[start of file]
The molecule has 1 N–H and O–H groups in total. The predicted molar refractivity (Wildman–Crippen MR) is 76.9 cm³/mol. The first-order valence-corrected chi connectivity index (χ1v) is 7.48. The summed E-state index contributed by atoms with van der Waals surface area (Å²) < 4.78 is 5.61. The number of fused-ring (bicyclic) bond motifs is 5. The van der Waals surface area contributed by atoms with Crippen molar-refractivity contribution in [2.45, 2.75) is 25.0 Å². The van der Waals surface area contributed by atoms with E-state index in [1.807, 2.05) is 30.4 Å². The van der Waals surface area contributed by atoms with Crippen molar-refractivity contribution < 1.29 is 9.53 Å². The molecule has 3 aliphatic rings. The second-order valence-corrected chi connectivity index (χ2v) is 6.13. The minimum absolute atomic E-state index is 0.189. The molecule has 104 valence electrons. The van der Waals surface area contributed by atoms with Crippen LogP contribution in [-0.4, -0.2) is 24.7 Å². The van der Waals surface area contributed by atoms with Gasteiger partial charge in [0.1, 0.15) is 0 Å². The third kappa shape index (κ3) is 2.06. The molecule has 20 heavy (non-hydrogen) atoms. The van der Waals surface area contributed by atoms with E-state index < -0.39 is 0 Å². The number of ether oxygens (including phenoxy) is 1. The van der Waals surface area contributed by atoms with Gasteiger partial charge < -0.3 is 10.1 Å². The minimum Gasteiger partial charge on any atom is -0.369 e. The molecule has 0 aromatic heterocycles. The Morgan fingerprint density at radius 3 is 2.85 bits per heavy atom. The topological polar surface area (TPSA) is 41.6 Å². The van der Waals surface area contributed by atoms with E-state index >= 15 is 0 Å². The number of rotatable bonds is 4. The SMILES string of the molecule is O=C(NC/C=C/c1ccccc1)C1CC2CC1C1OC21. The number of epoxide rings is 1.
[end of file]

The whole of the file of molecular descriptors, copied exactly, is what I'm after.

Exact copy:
The molecule has 1 N–H and O–H groups in total. The predicted molar refractivity (Wildman–Crippen MR) is 76.9 cm³/mol. The first-order valence-corrected chi connectivity index (χ1v) is 7.48. The summed E-state index contributed by atoms with van der Waals surface area (Å²) < 4.78 is 5.61. The number of fused-ring (bicyclic) bond motifs is 5. The van der Waals surface area contributed by atoms with Crippen molar-refractivity contribution in [2.45, 2.75) is 25.0 Å². The van der Waals surface area contributed by atoms with E-state index in [1.807, 2.05) is 30.4 Å². The van der Waals surface area contributed by atoms with Crippen molar-refractivity contribution < 1.29 is 9.53 Å². The molecule has 3 aliphatic rings. The second-order valence-corrected chi connectivity index (χ2v) is 6.13. The minimum absolute atomic E-state index is 0.189. The molecule has 104 valence electrons. The van der Waals surface area contributed by atoms with Crippen LogP contribution in [-0.4, -0.2) is 24.7 Å². The van der Waals surface area contributed by atoms with Gasteiger partial charge in [0.1, 0.15) is 0 Å². The third kappa shape index (κ3) is 2.06. The molecule has 20 heavy (non-hydrogen) atoms. The van der Waals surface area contributed by atoms with E-state index < -0.39 is 0 Å². The number of ether oxygens (including phenoxy) is 1. The van der Waals surface area contributed by atoms with Gasteiger partial charge < -0.3 is 10.1 Å². The minimum Gasteiger partial charge on any atom is -0.369 e. The molecule has 0 aromatic heterocycles. The Morgan fingerprint density at radius 3 is 2.85 bits per heavy atom. The topological polar surface area (TPSA) is 41.6 Å². The van der Waals surface area contributed by atoms with E-state index >= 15 is 0 Å². The number of rotatable bonds is 4. The SMILES string of the molecule is O=C(NC/C=C/c1ccccc1)C1CC2CC1C1OC21. The number of epoxide rings is 1.